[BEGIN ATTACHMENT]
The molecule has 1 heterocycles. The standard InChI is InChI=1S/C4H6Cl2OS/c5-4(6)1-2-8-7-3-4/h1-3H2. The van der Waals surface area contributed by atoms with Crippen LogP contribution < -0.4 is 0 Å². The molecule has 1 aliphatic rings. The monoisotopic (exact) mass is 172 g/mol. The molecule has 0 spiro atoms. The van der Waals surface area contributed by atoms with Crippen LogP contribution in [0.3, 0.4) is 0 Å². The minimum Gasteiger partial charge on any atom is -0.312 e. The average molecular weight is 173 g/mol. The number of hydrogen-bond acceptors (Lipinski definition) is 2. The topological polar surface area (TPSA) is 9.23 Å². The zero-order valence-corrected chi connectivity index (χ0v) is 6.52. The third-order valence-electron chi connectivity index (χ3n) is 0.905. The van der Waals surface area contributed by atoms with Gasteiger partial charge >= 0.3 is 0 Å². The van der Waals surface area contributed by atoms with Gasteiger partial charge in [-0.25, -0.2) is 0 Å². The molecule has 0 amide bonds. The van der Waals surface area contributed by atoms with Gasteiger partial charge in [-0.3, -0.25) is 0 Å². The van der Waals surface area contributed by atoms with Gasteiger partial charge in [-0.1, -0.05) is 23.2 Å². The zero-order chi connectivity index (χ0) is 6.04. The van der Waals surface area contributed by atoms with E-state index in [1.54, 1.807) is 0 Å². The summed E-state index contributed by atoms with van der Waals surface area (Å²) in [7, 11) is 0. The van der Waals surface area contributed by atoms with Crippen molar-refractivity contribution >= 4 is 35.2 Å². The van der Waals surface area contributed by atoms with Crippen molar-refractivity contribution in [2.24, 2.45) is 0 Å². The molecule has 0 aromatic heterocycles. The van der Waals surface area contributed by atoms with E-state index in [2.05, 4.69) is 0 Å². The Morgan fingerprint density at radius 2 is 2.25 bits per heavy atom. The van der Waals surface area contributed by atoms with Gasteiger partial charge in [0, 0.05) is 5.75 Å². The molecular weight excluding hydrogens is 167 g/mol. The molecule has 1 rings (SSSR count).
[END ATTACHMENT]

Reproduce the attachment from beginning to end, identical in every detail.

The molecule has 1 heterocycles. The standard InChI is InChI=1S/C4H6Cl2OS/c5-4(6)1-2-8-7-3-4/h1-3H2. The van der Waals surface area contributed by atoms with Crippen LogP contribution < -0.4 is 0 Å². The molecule has 1 aliphatic rings. The monoisotopic (exact) mass is 172 g/mol. The molecule has 0 spiro atoms. The van der Waals surface area contributed by atoms with Crippen LogP contribution in [0.3, 0.4) is 0 Å². The minimum Gasteiger partial charge on any atom is -0.312 e. The average molecular weight is 173 g/mol. The number of hydrogen-bond acceptors (Lipinski definition) is 2. The topological polar surface area (TPSA) is 9.23 Å². The zero-order valence-corrected chi connectivity index (χ0v) is 6.52. The third-order valence-electron chi connectivity index (χ3n) is 0.905. The van der Waals surface area contributed by atoms with Gasteiger partial charge >= 0.3 is 0 Å². The van der Waals surface area contributed by atoms with Gasteiger partial charge in [-0.25, -0.2) is 0 Å². The molecule has 0 amide bonds. The van der Waals surface area contributed by atoms with Gasteiger partial charge in [-0.3, -0.25) is 0 Å². The van der Waals surface area contributed by atoms with Gasteiger partial charge in [-0.1, -0.05) is 23.2 Å². The zero-order chi connectivity index (χ0) is 6.04. The van der Waals surface area contributed by atoms with E-state index in [1.54, 1.807) is 0 Å². The summed E-state index contributed by atoms with van der Waals surface area (Å²) in [7, 11) is 0. The van der Waals surface area contributed by atoms with Crippen molar-refractivity contribution >= 4 is 35.2 Å². The van der Waals surface area contributed by atoms with Crippen molar-refractivity contribution in [2.24, 2.45) is 0 Å². The molecule has 0 aromatic heterocycles. The van der Waals surface area contributed by atoms with E-state index in [2.05, 4.69) is 0 Å². The Morgan fingerprint density at radius 2 is 2.25 bits per heavy atom. The van der Waals surface area contributed by atoms with Gasteiger partial charge in [0, 0.05) is 5.75 Å². The molecular weight excluding hydrogens is 167 g/mol. The molecule has 1 rings (SSSR count).